As Anthony Pomp from Morgan Creek recently posted on Twitter, "there's not a large company in the world who isn't going to join the revolution."

But what exactly does this mean for users? Well, the truth is, no one really knows just yet. However, the adoption of cryptocurrencies by such major platforms has made one thing perfectly clear cryptocurrencies are here to stay.

This is what aliens would 'hear' if they flew by Earth

A Mercury-bound spacecraft's noisy flyby of our home planet.

Image source: sdecoret on Shutterstock/ESA/Big Think
Surprising Science
  • There is no sound in space, but if there was, this is what it might sound like passing by Earth.
  • A spacecraft bound for Mercury recorded data while swinging around our planet, and that data was converted into sound.
  • Yes, in space no one can hear you scream, but this is still some chill stuff.

First off, let's be clear what we mean by "hear" here. (Here, here!)

Sound, as we know it, requires air. What our ears capture is actually oscillating waves of fluctuating air pressure. Cilia, fibers in our ears, respond to these fluctuations by firing off corresponding clusters of tones at different pitches to our brains. This is what we perceive as sound.

All of which is to say, sound requires air, and space is notoriously void of that. So, in terms of human-perceivable sound, it's silent out there. Nonetheless, there can be cyclical events in space — such as oscillating values in streams of captured data — that can be mapped to pitches, and thus made audible.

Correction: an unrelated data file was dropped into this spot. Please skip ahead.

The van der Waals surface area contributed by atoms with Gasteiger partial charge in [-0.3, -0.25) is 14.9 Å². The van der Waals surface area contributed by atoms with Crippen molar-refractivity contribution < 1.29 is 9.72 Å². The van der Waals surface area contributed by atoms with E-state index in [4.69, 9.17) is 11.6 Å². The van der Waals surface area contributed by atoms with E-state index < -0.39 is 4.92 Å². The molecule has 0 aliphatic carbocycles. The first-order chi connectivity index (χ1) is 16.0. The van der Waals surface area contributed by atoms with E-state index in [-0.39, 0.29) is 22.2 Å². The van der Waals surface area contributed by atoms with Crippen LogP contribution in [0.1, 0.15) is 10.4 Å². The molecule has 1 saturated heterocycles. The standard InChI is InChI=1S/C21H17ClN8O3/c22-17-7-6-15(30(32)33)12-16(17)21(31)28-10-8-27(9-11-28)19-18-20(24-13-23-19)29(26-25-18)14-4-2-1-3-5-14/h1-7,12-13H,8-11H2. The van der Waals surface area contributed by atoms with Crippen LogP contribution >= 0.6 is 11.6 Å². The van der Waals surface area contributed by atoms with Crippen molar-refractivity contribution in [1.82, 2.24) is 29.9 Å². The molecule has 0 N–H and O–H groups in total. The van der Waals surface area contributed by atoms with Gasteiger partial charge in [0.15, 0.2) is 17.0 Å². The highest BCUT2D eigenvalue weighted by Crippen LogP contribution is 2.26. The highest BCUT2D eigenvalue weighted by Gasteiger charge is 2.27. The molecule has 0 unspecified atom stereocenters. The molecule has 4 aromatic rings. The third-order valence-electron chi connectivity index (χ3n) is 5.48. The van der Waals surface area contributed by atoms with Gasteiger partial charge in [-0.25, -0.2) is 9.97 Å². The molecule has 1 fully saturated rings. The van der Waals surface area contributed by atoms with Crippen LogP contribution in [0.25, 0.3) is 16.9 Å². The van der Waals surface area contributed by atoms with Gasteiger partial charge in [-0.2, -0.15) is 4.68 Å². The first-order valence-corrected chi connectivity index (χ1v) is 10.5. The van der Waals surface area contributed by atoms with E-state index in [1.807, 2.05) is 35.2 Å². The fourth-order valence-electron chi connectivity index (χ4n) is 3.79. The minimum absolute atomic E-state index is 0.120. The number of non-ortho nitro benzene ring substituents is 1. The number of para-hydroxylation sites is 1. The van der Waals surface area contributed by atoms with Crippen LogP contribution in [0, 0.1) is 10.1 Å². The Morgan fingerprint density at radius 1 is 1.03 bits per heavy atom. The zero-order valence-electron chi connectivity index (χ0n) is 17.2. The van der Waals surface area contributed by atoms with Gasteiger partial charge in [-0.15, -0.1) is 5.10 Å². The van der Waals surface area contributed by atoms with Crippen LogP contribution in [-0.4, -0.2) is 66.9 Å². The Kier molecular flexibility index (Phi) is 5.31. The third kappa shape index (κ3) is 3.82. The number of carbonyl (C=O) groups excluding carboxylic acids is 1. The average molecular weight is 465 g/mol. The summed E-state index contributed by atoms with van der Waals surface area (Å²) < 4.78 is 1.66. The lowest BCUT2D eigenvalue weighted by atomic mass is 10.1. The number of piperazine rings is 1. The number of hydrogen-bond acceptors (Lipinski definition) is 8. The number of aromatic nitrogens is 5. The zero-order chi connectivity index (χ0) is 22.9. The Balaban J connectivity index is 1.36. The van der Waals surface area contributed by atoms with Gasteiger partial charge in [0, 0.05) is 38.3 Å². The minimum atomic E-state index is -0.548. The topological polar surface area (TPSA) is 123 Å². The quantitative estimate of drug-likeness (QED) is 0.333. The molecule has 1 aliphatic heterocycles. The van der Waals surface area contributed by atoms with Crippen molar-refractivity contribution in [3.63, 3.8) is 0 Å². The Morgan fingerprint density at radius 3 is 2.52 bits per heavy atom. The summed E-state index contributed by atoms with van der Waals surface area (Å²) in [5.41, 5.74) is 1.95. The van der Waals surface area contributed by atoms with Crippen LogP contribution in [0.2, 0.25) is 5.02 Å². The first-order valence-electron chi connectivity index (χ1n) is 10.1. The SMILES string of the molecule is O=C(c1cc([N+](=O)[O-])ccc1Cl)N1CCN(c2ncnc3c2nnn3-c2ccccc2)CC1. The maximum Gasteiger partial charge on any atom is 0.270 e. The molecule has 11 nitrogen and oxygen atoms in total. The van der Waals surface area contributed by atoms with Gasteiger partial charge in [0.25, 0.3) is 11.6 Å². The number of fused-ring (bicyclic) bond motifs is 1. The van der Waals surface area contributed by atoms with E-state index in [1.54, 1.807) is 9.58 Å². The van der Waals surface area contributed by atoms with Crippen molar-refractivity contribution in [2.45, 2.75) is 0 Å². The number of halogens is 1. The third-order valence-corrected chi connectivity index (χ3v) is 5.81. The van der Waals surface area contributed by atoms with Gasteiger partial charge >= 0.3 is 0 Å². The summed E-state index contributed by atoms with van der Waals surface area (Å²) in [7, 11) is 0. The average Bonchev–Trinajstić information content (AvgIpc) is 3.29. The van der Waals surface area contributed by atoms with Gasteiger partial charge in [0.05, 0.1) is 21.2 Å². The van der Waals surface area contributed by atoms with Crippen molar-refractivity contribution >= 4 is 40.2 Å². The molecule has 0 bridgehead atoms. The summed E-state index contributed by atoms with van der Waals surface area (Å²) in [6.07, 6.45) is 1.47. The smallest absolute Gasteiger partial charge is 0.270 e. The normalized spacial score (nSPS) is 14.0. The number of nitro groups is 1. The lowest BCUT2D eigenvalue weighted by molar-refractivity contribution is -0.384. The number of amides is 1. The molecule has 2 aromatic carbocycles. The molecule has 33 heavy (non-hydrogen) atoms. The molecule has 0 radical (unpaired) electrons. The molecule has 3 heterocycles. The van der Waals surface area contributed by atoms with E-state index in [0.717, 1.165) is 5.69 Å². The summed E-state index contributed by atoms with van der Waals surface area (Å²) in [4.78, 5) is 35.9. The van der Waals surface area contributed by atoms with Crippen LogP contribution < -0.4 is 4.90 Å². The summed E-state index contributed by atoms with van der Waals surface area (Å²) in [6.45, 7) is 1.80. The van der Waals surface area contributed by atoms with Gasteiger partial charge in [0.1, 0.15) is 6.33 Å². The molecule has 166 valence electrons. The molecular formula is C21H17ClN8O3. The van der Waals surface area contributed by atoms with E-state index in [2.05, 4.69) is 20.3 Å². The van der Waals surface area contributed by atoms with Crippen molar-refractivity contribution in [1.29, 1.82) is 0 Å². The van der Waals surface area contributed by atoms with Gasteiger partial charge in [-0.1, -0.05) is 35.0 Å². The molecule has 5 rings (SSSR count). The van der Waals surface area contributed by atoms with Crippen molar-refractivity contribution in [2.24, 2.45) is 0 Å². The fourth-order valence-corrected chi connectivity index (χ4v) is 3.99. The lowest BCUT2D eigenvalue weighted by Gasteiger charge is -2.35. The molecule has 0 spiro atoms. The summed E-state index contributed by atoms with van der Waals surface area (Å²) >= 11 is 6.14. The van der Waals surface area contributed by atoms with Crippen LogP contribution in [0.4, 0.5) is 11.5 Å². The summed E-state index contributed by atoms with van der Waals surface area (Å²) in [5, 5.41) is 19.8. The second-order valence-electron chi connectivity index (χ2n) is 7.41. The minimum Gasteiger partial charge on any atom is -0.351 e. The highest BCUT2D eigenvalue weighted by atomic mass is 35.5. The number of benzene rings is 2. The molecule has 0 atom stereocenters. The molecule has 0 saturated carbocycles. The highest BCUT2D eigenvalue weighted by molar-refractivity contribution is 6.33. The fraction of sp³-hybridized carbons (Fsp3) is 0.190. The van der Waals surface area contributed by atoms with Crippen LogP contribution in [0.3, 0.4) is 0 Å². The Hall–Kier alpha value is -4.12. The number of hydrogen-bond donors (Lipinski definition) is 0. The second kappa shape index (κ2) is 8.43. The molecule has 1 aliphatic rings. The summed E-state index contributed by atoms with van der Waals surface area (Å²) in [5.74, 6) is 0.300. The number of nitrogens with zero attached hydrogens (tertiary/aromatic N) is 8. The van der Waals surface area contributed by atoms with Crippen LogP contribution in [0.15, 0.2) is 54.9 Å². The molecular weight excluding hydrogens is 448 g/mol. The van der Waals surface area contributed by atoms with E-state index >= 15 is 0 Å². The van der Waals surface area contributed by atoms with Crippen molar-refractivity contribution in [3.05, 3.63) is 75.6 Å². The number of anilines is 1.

BepiColombo

Image source: European Space Agency

The European Space Agency's BepiColombo spacecraft took off from Kourou, French Guyana on October 20, 2019, on its way to Mercury. To reduce its speed for the proper trajectory to Mercury, BepiColombo executed a "gravity-assist flyby," slinging itself around the Earth before leaving home. Over the course of its 34-minute flyby, its two data recorders captured five data sets that Italy's National Institute for Astrophysics (INAF) enhanced and converted into sound waves.

Into and out of Earth's shadow

In April, BepiColombo began its closest approach to Earth, ranging from 256,393 kilometers (159,315 miles) to 129,488 kilometers (80,460 miles) away. The audio above starts as BepiColombo begins to sneak into the Earth's shadow facing away from the sun.

The data was captured by BepiColombo's Italian Spring Accelerometer (ISA) instrument. Says Carmelo Magnafico of the ISA team, "When the spacecraft enters the shadow and the force of the Sun disappears, we can hear a slight vibration. The solar panels, previously flexed by the Sun, then find a new balance. Upon exiting the shadow, we can hear the effect again."